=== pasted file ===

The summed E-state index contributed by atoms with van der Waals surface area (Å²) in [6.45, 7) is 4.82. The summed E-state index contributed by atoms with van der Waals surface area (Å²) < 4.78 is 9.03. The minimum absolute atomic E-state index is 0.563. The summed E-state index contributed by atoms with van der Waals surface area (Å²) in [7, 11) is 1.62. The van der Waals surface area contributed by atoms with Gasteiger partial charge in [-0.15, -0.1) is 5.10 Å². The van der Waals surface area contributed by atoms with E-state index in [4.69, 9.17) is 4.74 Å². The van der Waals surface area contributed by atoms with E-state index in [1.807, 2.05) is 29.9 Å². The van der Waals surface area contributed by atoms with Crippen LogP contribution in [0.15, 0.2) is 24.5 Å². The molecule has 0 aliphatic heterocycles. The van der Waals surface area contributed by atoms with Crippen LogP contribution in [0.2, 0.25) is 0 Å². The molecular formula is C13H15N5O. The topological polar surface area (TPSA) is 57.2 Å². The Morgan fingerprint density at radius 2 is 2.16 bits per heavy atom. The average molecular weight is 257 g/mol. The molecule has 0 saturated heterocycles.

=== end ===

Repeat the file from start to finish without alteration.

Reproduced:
The summed E-state index contributed by atoms with van der Waals surface area (Å²) in [6.45, 7) is 4.82. The summed E-state index contributed by atoms with van der Waals surface area (Å²) < 4.78 is 9.03. The minimum absolute atomic E-state index is 0.563. The summed E-state index contributed by atoms with van der Waals surface area (Å²) in [7, 11) is 1.62. The van der Waals surface area contributed by atoms with Gasteiger partial charge in [-0.15, -0.1) is 5.10 Å². The van der Waals surface area contributed by atoms with E-state index in [4.69, 9.17) is 4.74 Å². The van der Waals surface area contributed by atoms with E-state index in [1.807, 2.05) is 29.9 Å². The van der Waals surface area contributed by atoms with Crippen LogP contribution in [0.15, 0.2) is 24.5 Å². The molecule has 0 aliphatic heterocycles. The van der Waals surface area contributed by atoms with Crippen LogP contribution in [0.2, 0.25) is 0 Å². The molecular formula is C13H15N5O. The topological polar surface area (TPSA) is 57.2 Å². The Morgan fingerprint density at radius 2 is 2.16 bits per heavy atom. The average molecular weight is 257 g/mol. The molecule has 0 saturated heterocycles.